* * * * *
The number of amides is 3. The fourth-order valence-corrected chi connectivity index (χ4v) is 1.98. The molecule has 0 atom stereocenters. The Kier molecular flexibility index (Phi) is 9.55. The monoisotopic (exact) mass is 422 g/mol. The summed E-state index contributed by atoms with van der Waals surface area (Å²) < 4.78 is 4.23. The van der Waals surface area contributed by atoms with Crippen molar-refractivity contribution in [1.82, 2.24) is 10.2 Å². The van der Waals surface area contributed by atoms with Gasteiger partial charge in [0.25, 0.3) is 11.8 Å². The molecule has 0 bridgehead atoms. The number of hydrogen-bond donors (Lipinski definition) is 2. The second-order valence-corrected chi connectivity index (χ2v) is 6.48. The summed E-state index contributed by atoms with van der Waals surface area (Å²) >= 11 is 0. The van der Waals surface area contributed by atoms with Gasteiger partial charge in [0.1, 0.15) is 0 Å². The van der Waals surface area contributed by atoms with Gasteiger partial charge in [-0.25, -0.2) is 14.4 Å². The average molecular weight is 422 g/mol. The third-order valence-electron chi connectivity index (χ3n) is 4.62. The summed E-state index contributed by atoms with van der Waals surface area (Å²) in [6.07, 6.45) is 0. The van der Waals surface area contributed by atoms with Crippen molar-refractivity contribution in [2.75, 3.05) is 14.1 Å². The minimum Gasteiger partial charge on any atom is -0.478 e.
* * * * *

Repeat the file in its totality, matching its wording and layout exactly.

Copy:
The number of amides is 3. The fourth-order valence-corrected chi connectivity index (χ4v) is 1.98. The molecule has 0 atom stereocenters. The Kier molecular flexibility index (Phi) is 9.55. The monoisotopic (exact) mass is 422 g/mol. The summed E-state index contributed by atoms with van der Waals surface area (Å²) < 4.78 is 4.23. The van der Waals surface area contributed by atoms with Crippen molar-refractivity contribution in [1.82, 2.24) is 10.2 Å². The van der Waals surface area contributed by atoms with Gasteiger partial charge in [0.25, 0.3) is 11.8 Å². The molecule has 0 bridgehead atoms. The number of hydrogen-bond donors (Lipinski definition) is 2. The second-order valence-corrected chi connectivity index (χ2v) is 6.48. The summed E-state index contributed by atoms with van der Waals surface area (Å²) >= 11 is 0. The van der Waals surface area contributed by atoms with Gasteiger partial charge in [0.1, 0.15) is 0 Å². The van der Waals surface area contributed by atoms with Gasteiger partial charge in [-0.25, -0.2) is 14.4 Å². The average molecular weight is 422 g/mol. The third-order valence-electron chi connectivity index (χ3n) is 4.62. The summed E-state index contributed by atoms with van der Waals surface area (Å²) in [6.07, 6.45) is 0. The van der Waals surface area contributed by atoms with Crippen molar-refractivity contribution in [2.75, 3.05) is 14.1 Å². The minimum Gasteiger partial charge on any atom is -0.478 e.